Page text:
Color Fundamentals/Pastel, 1.2

In week two, we are drawing a full page, closer investigation of using complementary colors – while rendering a form in space.


Generally, I advise my students to draw a form that is 2/3 in light, 1/3 in shadow. This example is the exact opposite, and was what was available to me during class time! It’s nice to stretch your comfort zone, so I enjoyed working on a lot of dark values.

The palette: tints, tones and shades of yellow-orange (the local color of the large gourd) and blue-violet (the complement, in addition to  a few grays + white). One pair of complementary colors. To begin, create a general contour line drawing of the whole shape and cast shadow (the dark area cast onto the table top surface).


We will then look at blocking in light, dark and middle value shapes of color, using appropriate values of each color, straight out of the pastel box. Use the side of the pastel, and build your shapes in a general way, not worrying too much yet about detail.



Mix the colors (above) initially by layering the marks directly on top of each other. The complements will mix together and create wonderfully subtle neutral values. I also like to blend with a brush, or kneaded eraser:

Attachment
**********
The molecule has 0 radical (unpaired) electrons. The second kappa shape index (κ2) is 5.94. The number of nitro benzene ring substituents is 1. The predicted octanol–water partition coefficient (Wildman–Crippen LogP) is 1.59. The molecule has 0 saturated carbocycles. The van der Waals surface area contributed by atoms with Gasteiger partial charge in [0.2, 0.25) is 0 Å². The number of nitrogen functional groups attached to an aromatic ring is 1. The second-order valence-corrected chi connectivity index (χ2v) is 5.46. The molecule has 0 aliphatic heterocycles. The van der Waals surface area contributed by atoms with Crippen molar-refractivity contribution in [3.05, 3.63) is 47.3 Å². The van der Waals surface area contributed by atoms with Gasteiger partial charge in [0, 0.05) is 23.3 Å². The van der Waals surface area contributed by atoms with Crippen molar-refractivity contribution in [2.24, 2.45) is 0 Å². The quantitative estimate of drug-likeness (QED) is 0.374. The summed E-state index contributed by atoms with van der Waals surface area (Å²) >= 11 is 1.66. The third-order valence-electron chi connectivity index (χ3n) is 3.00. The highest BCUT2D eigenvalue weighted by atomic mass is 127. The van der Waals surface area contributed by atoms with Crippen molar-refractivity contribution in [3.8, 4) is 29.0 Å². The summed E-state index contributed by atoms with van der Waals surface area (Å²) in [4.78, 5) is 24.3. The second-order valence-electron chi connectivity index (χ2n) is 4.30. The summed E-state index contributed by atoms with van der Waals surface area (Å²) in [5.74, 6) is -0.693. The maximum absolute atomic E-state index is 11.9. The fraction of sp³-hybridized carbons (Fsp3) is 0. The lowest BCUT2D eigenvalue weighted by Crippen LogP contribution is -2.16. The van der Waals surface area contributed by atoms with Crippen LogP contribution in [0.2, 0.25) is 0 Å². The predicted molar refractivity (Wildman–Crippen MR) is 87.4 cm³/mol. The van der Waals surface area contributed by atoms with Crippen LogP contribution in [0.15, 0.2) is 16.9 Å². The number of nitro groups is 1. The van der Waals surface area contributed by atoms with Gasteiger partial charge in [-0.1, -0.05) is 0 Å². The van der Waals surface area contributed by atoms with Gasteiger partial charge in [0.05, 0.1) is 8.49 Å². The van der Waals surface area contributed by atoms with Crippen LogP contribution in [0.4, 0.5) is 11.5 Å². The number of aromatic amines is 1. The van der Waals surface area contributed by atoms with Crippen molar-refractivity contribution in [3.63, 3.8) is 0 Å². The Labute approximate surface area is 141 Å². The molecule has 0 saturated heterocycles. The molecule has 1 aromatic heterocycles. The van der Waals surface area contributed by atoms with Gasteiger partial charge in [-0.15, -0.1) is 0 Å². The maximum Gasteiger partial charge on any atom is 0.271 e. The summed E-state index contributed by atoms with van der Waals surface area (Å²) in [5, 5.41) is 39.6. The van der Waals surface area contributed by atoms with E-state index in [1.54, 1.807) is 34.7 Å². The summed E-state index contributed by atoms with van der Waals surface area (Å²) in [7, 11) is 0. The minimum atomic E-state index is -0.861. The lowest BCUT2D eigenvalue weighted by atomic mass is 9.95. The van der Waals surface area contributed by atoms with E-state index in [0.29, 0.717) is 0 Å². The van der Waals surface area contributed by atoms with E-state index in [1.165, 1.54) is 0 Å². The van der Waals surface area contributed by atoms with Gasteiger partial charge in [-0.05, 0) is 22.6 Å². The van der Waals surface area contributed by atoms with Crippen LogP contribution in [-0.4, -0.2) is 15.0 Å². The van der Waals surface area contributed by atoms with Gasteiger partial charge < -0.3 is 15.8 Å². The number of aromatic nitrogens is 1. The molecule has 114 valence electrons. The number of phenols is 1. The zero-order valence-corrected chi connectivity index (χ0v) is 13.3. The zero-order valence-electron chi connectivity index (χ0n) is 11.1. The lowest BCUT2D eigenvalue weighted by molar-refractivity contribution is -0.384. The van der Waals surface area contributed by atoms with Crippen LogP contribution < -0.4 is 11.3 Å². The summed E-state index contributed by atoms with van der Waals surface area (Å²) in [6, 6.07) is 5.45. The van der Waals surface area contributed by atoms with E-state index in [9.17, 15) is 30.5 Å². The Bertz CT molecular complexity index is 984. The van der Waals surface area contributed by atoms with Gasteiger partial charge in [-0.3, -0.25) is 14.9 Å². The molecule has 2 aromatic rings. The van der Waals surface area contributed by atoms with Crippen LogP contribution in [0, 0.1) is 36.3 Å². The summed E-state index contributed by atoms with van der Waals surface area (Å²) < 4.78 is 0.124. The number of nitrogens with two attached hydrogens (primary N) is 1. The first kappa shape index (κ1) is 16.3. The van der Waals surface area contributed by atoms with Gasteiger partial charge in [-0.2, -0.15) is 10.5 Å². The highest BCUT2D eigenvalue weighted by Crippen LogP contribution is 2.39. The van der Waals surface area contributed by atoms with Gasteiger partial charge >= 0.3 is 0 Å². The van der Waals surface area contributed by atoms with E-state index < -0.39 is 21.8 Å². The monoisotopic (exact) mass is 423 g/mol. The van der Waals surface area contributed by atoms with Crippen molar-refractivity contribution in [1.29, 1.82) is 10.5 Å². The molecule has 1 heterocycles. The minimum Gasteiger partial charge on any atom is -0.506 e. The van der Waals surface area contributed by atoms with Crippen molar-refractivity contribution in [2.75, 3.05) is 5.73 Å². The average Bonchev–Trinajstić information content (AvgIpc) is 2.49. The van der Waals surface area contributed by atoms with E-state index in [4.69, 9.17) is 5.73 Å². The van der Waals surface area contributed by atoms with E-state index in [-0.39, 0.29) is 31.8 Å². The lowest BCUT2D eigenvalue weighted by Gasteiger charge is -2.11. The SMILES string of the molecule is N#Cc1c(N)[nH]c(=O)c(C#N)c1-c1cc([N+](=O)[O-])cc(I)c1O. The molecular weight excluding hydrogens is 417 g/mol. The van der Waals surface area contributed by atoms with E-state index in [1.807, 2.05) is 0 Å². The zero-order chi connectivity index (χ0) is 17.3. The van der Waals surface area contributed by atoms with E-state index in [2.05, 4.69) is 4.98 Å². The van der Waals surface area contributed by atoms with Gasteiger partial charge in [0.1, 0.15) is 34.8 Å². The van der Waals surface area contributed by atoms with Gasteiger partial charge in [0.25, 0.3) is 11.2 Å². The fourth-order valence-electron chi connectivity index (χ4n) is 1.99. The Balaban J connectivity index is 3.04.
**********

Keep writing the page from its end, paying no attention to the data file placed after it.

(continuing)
The trick is to keep the pastel fairly light in it’s amount: not too much in the beginning, otherwise it’s too difficult to take off.

Then, work your middle values using the tinted grey versions of either complement. The cooler color (blue-violets) will work for your shaded areas (on the gourd or cast shadow) and the warm yellow-oranges will designate the light areas.



I’m keeping the mark making fairly loose, as I like the expressiveness of it. At the end, I draw back into the form slightly, to bring out the whole shape better, being careful not to “outline”. Pay attention to the edges of your cast shadows, the transitions of your darks to lights, and the background, which is a cool light color. Notice the variety of mark making as well: some hatching, some larger shapes of color. The gourd is smooth, but has some subtle and interesting surface imperfections.

For homework, we are going to take a different complementary harmony, and create drawings on tinted paper. Will post those after next week!

Happy Drawing.

Below are some homework drawings my students brought in the following week:












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